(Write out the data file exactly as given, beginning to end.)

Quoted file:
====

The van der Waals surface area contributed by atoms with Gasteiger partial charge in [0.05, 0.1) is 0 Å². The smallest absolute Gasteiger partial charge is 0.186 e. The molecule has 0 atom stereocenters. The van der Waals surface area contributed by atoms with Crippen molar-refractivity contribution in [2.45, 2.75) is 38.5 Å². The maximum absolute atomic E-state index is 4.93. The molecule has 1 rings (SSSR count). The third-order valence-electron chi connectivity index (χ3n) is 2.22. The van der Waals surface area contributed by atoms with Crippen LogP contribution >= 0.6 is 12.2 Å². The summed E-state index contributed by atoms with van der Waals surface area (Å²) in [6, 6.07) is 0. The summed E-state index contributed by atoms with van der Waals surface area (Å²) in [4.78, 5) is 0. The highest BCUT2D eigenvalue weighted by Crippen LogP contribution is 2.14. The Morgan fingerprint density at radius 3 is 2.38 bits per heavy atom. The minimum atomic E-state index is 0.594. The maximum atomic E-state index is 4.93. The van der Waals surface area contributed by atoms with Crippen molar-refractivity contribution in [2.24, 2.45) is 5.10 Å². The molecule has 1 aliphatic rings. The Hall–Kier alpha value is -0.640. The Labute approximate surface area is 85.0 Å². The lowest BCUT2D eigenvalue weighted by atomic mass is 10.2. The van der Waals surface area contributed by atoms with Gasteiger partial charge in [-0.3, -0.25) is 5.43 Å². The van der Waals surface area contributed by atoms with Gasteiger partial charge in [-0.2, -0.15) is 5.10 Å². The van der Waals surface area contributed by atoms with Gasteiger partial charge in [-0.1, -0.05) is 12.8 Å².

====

The van der Waals surface area contributed by atoms with Gasteiger partial charge in [0.05, 0.1) is 0 Å². The smallest absolute Gasteiger partial charge is 0.186 e. The molecule has 0 atom stereocenters. The van der Waals surface area contributed by atoms with Crippen molar-refractivity contribution in [2.45, 2.75) is 38.5 Å². The maximum absolute atomic E-state index is 4.93. The molecule has 1 rings (SSSR count). The third-order valence-electron chi connectivity index (χ3n) is 2.22. The van der Waals surface area contributed by atoms with Crippen LogP contribution >= 0.6 is 12.2 Å². The summed E-state index contributed by atoms with van der Waals surface area (Å²) in [6, 6.07) is 0. The summed E-state index contributed by atoms with van der Waals surface area (Å²) in [4.78, 5) is 0. The highest BCUT2D eigenvalue weighted by Crippen LogP contribution is 2.14. The Morgan fingerprint density at radius 3 is 2.38 bits per heavy atom. The minimum atomic E-state index is 0.594. The maximum atomic E-state index is 4.93. The van der Waals surface area contributed by atoms with Crippen molar-refractivity contribution in [2.24, 2.45) is 5.10 Å². The molecule has 1 aliphatic rings. The Hall–Kier alpha value is -0.640. The Labute approximate surface area is 85.0 Å². The lowest BCUT2D eigenvalue weighted by atomic mass is 10.2. The van der Waals surface area contributed by atoms with Gasteiger partial charge in [-0.3, -0.25) is 5.43 Å². The van der Waals surface area contributed by atoms with Gasteiger partial charge in [-0.2, -0.15) is 5.10 Å². The van der Waals surface area contributed by atoms with Gasteiger partial charge in [-0.1, -0.05) is 12.8 Å².